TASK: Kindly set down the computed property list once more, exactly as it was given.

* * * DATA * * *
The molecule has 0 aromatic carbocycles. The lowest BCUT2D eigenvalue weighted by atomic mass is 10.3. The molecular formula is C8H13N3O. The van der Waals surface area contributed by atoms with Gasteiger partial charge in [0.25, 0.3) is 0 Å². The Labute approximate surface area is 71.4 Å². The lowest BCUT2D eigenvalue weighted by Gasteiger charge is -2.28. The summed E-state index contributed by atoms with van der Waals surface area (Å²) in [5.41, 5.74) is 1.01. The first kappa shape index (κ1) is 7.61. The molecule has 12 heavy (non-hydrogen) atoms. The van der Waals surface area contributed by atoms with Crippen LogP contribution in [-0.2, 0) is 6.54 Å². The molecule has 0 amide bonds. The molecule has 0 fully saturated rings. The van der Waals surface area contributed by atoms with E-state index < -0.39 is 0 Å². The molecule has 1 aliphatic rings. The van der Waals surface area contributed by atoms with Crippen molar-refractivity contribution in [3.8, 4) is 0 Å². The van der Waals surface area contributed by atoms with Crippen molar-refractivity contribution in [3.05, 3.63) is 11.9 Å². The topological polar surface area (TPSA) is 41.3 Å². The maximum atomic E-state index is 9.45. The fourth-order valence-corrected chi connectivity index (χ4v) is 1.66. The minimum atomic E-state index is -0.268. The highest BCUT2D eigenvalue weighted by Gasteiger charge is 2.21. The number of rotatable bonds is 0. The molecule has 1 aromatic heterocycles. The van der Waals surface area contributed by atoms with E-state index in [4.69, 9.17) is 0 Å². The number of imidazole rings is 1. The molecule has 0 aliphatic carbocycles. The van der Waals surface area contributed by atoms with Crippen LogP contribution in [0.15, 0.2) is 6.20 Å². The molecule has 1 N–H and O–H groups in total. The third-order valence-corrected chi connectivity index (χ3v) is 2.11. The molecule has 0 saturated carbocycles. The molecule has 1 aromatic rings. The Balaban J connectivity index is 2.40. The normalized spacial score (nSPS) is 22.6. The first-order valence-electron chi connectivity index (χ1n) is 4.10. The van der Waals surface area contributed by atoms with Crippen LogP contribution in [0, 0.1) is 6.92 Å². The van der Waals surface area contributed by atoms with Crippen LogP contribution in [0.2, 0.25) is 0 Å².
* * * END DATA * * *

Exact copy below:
The molecule has 0 aromatic carbocycles. The lowest BCUT2D eigenvalue weighted by atomic mass is 10.3. The molecular formula is C8H13N3O. The van der Waals surface area contributed by atoms with Gasteiger partial charge in [0.25, 0.3) is 0 Å². The Labute approximate surface area is 71.4 Å². The lowest BCUT2D eigenvalue weighted by Gasteiger charge is -2.28. The summed E-state index contributed by atoms with van der Waals surface area (Å²) in [5.41, 5.74) is 1.01. The first kappa shape index (κ1) is 7.61. The molecule has 12 heavy (non-hydrogen) atoms. The van der Waals surface area contributed by atoms with Crippen LogP contribution in [-0.2, 0) is 6.54 Å². The molecule has 0 amide bonds. The molecule has 0 fully saturated rings. The van der Waals surface area contributed by atoms with E-state index < -0.39 is 0 Å². The molecule has 1 aliphatic rings. The van der Waals surface area contributed by atoms with Crippen molar-refractivity contribution in [3.8, 4) is 0 Å². The van der Waals surface area contributed by atoms with Crippen molar-refractivity contribution in [3.05, 3.63) is 11.9 Å². The topological polar surface area (TPSA) is 41.3 Å². The maximum atomic E-state index is 9.45. The fourth-order valence-corrected chi connectivity index (χ4v) is 1.66. The minimum atomic E-state index is -0.268. The highest BCUT2D eigenvalue weighted by Gasteiger charge is 2.21. The number of rotatable bonds is 0. The molecule has 1 aromatic heterocycles. The van der Waals surface area contributed by atoms with E-state index in [4.69, 9.17) is 0 Å². The number of imidazole rings is 1. The molecule has 0 aliphatic carbocycles. The van der Waals surface area contributed by atoms with Crippen LogP contribution in [0.15, 0.2) is 6.20 Å². The molecule has 1 N–H and O–H groups in total. The third-order valence-corrected chi connectivity index (χ3v) is 2.11. The molecule has 0 saturated carbocycles. The molecule has 1 aromatic rings. The Balaban J connectivity index is 2.40. The normalized spacial score (nSPS) is 22.6. The first-order valence-electron chi connectivity index (χ1n) is 4.10. The van der Waals surface area contributed by atoms with Crippen LogP contribution in [0, 0.1) is 6.92 Å². The van der Waals surface area contributed by atoms with Crippen LogP contribution in [0.2, 0.25) is 0 Å².